I have just finished book 41, which puts me a bit ahead of the game for the year. Which is good since TAM will be a non-reading sort of a place. Though the flights will be good reading time.
36. The Tudors – GJ Meyer
This is a history of the entirety of the Tudors, which in reality isn’t that big — just over 100 years. Henry 7, 8, Edward 6, Mary, and Elizabeth. Unfortunately, despite claiming to be a history of all the Tudors, it was probably 3/4ths devoted to Henry VIII. There was almost nothing about Henry VII, and not nearly enough on Edward, Mary, or Elizabeth. I appreciate that there’s a lot written about all of them elsewhere, but the comprehensive claim the book makes is absurd. It should have been called Henry VIII and Family.
One thing I really liked about the book was that between each chapter about the Tudors, there was a chapter giving background on general life in England or Europe at the time. It was very helpful. I also liked the fact that, unlike most writers, Meyer had a fairly negative view of the Tudors — a very interesting shift in perspective.
37. Princess of the Midnight Ball – Jessica Day George
I have two favorite fairy tales: Donkey Skin and The Twelve Dancing Princesses. This is based on the latter. The book is fairly similar to the original telling, just much expanded. I enjoyed George’s writing style, and I particularly liked how much she weaved knitting into the story. Seriously, the book has knitting patterns in the back for the knitting that took place within the story. Goofy? Yes. Awesome? Probably.
38. The Family – Jeff Sharlet
I have been reading this for like 4 months. It is a slog, and incredibly depressing. Not bad, mind you, just dense. The book follows three basic stories: the rise of fundamentalism, the power the family has in American and World Politics, and the importance of political power to Christianity. I particularly enjoyed the parts about Ted Haggard, who was an even bigger player behind the scenes than I had realized, and Hillary Clinton, who I am horrified to know actually has worked with the Family on numerous occasions. As Sharlet says, in the US there is only one party, they just are smart enough to pretend like people have choices. The information is important, but not terribly well-organized, and it can be difficult to read at times. It seems to flop back and forth between third and first person too much.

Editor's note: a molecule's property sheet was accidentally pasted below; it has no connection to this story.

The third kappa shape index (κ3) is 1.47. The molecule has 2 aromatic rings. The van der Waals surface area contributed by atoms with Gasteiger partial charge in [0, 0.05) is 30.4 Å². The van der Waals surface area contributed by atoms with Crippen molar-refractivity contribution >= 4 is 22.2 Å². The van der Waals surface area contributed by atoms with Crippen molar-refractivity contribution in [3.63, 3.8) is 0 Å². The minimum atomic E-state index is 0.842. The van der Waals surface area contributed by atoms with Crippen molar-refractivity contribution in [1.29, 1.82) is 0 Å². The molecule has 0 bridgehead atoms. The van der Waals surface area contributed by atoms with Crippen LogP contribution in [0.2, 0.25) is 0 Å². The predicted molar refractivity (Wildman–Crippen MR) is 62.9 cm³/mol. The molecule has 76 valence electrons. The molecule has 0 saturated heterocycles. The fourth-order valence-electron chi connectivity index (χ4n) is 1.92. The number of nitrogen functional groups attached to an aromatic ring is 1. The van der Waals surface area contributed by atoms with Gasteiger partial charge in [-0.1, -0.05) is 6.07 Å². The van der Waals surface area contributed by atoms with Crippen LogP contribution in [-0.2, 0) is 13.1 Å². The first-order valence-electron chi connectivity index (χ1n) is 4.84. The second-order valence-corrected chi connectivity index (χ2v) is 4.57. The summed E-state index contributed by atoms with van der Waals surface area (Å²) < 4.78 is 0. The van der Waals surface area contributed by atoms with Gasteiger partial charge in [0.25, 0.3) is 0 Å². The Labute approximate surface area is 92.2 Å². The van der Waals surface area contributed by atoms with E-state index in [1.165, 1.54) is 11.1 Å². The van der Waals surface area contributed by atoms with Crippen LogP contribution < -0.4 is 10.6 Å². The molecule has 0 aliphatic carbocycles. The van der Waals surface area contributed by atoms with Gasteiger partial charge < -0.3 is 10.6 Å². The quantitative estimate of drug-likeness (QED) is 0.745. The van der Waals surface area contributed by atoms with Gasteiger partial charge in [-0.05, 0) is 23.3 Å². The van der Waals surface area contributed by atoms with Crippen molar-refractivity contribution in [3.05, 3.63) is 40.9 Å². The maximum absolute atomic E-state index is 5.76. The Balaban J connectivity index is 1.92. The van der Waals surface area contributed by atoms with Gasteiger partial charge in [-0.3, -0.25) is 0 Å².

39. The Invisible Gorilla – Christopher Chabris and Daniel Simons
Non-fiction usually takes me a long time to get through. I guess because there’s no plot, or maybe because writers don’t think they have to be entertaining or provide forward motion for a book that’s mostly about facts. This book was the first non-fiction book I’ve read in a while that was easy to get through. It’s a fascinating exploration of how terrible our minds are at a lot of different things. We’re bad at noticing unexpected things we aren’t paying attention to, we’re bad at remembering things accurately, we’re bad at differentiating between confidence and skill — our intuition about our brains is usually wrong.
They talk about film editing and continuity, which I found very interesting because we know we can get away with a lot. When you’re editing, particularly non-scripted, you use a lot of stuff that has horrible continuity errors. Have people talking to each other when they’re not even in the same room, cut to a different day and pretend it’s the same one because the shirts look close enough, cut from the exterior of one car to the interior of a different car. We do some blatant crap in the editing room, and it’s almost always missed.
Another interesting thing about this book is that, during this whole Elevatorgate thing, Gavin de Becker’s The Gift of Fear has come up a few times. I was required to read the book for a self-defense class I took in college. It was, I thought, fairly useful — though depressing, since it was basically aimed at women because women need to be vigilant at all times. It is truly a gripping book, but it talks a lot about relying on intuition, which is sort of funny next to a book that says how wrong our intuitions are. I suppose when in a situation where you feel threatened, it’s better to get out of it than to try to clinically dissect whether you’re being reasonable or not.
Not that The Invisible Gorilla really addresses anything like that, it’s just fairly anti-intuition. Anyway, the book was a fantastic read, and I recommend it highly. Particularly to anyone who thinks they’ve got an accurate memory.
40. Goblin Quest – Jim C Hines
This book is like reading a Dungeons & Dragons game play out, except it doesn’t suck. I know, that’s very confusing to you, it was confusing for me too. Basically, in a sort of Pratchett-esque way, it tells a very good adventure quest story while making fun of all of the conventions of adventure quest stories. Sort of meta like that. It was very entertaining, easy to read, and my only real disappointment with it was the ending, which I felt was abrupt and unnecessarily got rid of interesting characters. The interesting characters only matters because there are sequels. I did like that the end sort of emphasized how miserable it is to return to your small life after living a larger than life adventure. It’s difficult to grow and change and have everyone you know stay the same. I’m upset that my library has only the first and last in the series. I’m going to have to buy the middle one.